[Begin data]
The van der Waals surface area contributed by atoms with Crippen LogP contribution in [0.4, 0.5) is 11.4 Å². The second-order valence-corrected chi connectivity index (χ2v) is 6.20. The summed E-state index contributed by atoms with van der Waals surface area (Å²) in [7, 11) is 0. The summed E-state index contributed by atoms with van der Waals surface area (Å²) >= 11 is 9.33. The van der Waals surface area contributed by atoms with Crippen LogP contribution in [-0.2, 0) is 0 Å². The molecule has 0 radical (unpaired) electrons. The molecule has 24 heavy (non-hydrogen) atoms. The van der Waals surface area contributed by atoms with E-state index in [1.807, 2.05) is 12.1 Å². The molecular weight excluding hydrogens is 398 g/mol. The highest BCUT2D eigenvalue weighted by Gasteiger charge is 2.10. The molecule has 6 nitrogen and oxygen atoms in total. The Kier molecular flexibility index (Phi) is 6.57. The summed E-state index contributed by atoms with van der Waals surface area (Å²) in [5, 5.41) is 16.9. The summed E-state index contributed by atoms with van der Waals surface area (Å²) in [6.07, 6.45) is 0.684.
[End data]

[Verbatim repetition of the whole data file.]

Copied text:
The van der Waals surface area contributed by atoms with Crippen LogP contribution in [0.4, 0.5) is 11.4 Å². The second-order valence-corrected chi connectivity index (χ2v) is 6.20. The summed E-state index contributed by atoms with van der Waals surface area (Å²) in [7, 11) is 0. The summed E-state index contributed by atoms with van der Waals surface area (Å²) >= 11 is 9.33. The van der Waals surface area contributed by atoms with Crippen LogP contribution in [-0.2, 0) is 0 Å². The molecule has 0 radical (unpaired) electrons. The molecule has 24 heavy (non-hydrogen) atoms. The van der Waals surface area contributed by atoms with E-state index in [1.807, 2.05) is 12.1 Å². The molecular weight excluding hydrogens is 398 g/mol. The highest BCUT2D eigenvalue weighted by Gasteiger charge is 2.10. The molecule has 6 nitrogen and oxygen atoms in total. The Kier molecular flexibility index (Phi) is 6.57. The summed E-state index contributed by atoms with van der Waals surface area (Å²) in [5, 5.41) is 16.9. The summed E-state index contributed by atoms with van der Waals surface area (Å²) in [6.07, 6.45) is 0.684.